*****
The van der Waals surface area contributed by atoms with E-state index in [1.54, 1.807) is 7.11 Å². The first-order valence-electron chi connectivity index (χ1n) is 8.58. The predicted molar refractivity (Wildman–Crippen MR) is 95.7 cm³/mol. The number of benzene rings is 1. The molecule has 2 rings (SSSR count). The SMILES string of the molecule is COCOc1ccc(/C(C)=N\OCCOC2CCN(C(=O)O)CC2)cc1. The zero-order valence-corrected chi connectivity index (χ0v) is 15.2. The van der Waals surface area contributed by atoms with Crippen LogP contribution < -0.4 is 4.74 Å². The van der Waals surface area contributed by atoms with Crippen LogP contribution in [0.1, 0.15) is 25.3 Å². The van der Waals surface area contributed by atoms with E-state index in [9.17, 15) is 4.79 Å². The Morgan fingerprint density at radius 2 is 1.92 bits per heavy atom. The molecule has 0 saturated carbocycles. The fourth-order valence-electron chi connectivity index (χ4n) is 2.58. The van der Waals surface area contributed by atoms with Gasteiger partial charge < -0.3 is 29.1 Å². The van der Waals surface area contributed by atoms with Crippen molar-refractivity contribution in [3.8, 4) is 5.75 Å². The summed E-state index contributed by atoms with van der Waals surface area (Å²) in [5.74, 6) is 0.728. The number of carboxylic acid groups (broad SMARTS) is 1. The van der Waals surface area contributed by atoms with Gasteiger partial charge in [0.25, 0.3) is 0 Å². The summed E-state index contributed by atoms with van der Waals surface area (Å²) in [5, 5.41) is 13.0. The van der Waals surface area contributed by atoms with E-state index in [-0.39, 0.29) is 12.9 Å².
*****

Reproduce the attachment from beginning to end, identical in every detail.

The van der Waals surface area contributed by atoms with E-state index in [1.54, 1.807) is 7.11 Å². The first-order valence-electron chi connectivity index (χ1n) is 8.58. The predicted molar refractivity (Wildman–Crippen MR) is 95.7 cm³/mol. The number of benzene rings is 1. The molecule has 2 rings (SSSR count). The SMILES string of the molecule is COCOc1ccc(/C(C)=N\OCCOC2CCN(C(=O)O)CC2)cc1. The zero-order valence-corrected chi connectivity index (χ0v) is 15.2. The van der Waals surface area contributed by atoms with Crippen LogP contribution < -0.4 is 4.74 Å². The van der Waals surface area contributed by atoms with Crippen LogP contribution in [0.1, 0.15) is 25.3 Å². The van der Waals surface area contributed by atoms with E-state index in [9.17, 15) is 4.79 Å². The Morgan fingerprint density at radius 2 is 1.92 bits per heavy atom. The molecule has 0 saturated carbocycles. The fourth-order valence-electron chi connectivity index (χ4n) is 2.58. The van der Waals surface area contributed by atoms with Gasteiger partial charge < -0.3 is 29.1 Å². The van der Waals surface area contributed by atoms with Crippen molar-refractivity contribution in [3.8, 4) is 5.75 Å². The summed E-state index contributed by atoms with van der Waals surface area (Å²) in [5.74, 6) is 0.728. The number of carboxylic acid groups (broad SMARTS) is 1. The van der Waals surface area contributed by atoms with Gasteiger partial charge in [0.25, 0.3) is 0 Å². The summed E-state index contributed by atoms with van der Waals surface area (Å²) in [5, 5.41) is 13.0. The van der Waals surface area contributed by atoms with E-state index in [-0.39, 0.29) is 12.9 Å².